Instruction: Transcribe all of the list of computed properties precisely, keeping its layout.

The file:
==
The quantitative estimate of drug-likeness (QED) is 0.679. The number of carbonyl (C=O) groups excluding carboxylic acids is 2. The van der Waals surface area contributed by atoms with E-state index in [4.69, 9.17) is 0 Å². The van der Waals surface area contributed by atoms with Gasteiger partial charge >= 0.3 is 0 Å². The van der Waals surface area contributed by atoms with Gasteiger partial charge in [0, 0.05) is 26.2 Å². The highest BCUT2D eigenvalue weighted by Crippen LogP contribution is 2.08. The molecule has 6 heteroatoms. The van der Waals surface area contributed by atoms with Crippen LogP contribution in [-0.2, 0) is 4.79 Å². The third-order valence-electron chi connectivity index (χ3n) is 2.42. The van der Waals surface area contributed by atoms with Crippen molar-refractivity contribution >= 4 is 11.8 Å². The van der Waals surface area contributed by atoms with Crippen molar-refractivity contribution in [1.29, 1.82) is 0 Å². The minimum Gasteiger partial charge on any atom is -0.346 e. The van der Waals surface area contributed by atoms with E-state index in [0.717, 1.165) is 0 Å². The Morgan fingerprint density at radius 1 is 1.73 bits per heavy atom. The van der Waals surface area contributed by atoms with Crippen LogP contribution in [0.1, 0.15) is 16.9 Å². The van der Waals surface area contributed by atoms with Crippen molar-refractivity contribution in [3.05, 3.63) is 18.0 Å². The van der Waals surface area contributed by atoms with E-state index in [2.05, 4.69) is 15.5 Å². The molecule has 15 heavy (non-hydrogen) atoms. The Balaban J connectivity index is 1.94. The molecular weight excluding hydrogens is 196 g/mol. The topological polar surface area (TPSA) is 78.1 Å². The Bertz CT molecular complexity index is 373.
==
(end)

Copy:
The quantitative estimate of drug-likeness (QED) is 0.679. The number of carbonyl (C=O) groups excluding carboxylic acids is 2. The van der Waals surface area contributed by atoms with E-state index in [4.69, 9.17) is 0 Å². The van der Waals surface area contributed by atoms with Gasteiger partial charge >= 0.3 is 0 Å². The van der Waals surface area contributed by atoms with Gasteiger partial charge in [0, 0.05) is 26.2 Å². The highest BCUT2D eigenvalue weighted by Crippen LogP contribution is 2.08. The molecule has 6 heteroatoms. The van der Waals surface area contributed by atoms with Crippen LogP contribution in [-0.2, 0) is 4.79 Å². The third-order valence-electron chi connectivity index (χ3n) is 2.42. The van der Waals surface area contributed by atoms with Crippen molar-refractivity contribution >= 4 is 11.8 Å². The van der Waals surface area contributed by atoms with Crippen molar-refractivity contribution in [1.29, 1.82) is 0 Å². The minimum Gasteiger partial charge on any atom is -0.346 e. The van der Waals surface area contributed by atoms with E-state index in [0.717, 1.165) is 0 Å². The Morgan fingerprint density at radius 1 is 1.73 bits per heavy atom. The van der Waals surface area contributed by atoms with Crippen LogP contribution in [0.1, 0.15) is 16.9 Å². The van der Waals surface area contributed by atoms with Crippen molar-refractivity contribution in [3.05, 3.63) is 18.0 Å². The van der Waals surface area contributed by atoms with E-state index in [2.05, 4.69) is 15.5 Å². The molecule has 15 heavy (non-hydrogen) atoms. The Balaban J connectivity index is 1.94. The molecular weight excluding hydrogens is 196 g/mol. The topological polar surface area (TPSA) is 78.1 Å². The Bertz CT molecular complexity index is 373.